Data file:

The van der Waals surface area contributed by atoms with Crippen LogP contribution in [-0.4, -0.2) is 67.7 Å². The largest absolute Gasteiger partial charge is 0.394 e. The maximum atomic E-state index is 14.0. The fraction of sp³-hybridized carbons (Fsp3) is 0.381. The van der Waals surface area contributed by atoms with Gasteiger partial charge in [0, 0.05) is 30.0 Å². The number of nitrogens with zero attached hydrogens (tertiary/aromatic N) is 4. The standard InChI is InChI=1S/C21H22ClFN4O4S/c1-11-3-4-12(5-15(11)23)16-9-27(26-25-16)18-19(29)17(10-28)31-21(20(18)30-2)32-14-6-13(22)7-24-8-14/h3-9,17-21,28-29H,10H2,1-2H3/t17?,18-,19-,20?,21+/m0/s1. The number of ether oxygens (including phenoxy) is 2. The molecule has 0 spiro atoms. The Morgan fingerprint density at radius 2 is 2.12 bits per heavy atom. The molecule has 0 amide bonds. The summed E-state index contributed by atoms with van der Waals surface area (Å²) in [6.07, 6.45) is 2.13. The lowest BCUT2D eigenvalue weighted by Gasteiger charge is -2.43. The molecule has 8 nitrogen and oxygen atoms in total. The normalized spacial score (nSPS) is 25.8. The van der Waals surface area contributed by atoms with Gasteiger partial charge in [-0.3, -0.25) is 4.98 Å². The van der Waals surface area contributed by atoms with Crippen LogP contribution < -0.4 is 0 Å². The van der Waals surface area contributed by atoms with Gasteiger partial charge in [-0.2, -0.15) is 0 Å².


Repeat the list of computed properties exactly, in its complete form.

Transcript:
The van der Waals surface area contributed by atoms with Crippen LogP contribution in [-0.4, -0.2) is 67.7 Å². The largest absolute Gasteiger partial charge is 0.394 e. The maximum atomic E-state index is 14.0. The fraction of sp³-hybridized carbons (Fsp3) is 0.381. The van der Waals surface area contributed by atoms with Gasteiger partial charge in [0, 0.05) is 30.0 Å². The number of nitrogens with zero attached hydrogens (tertiary/aromatic N) is 4. The standard InChI is InChI=1S/C21H22ClFN4O4S/c1-11-3-4-12(5-15(11)23)16-9-27(26-25-16)18-19(29)17(10-28)31-21(20(18)30-2)32-14-6-13(22)7-24-8-14/h3-9,17-21,28-29H,10H2,1-2H3/t17?,18-,19-,20?,21+/m0/s1. The number of ether oxygens (including phenoxy) is 2. The molecule has 0 spiro atoms. The Morgan fingerprint density at radius 2 is 2.12 bits per heavy atom. The molecule has 0 amide bonds. The summed E-state index contributed by atoms with van der Waals surface area (Å²) in [6.07, 6.45) is 2.13. The lowest BCUT2D eigenvalue weighted by Gasteiger charge is -2.43. The molecule has 8 nitrogen and oxygen atoms in total. The normalized spacial score (nSPS) is 25.8. The van der Waals surface area contributed by atoms with Gasteiger partial charge in [-0.3, -0.25) is 4.98 Å². The van der Waals surface area contributed by atoms with Crippen LogP contribution < -0.4 is 0 Å². The van der Waals surface area contributed by atoms with Gasteiger partial charge in [-0.2, -0.15) is 0 Å².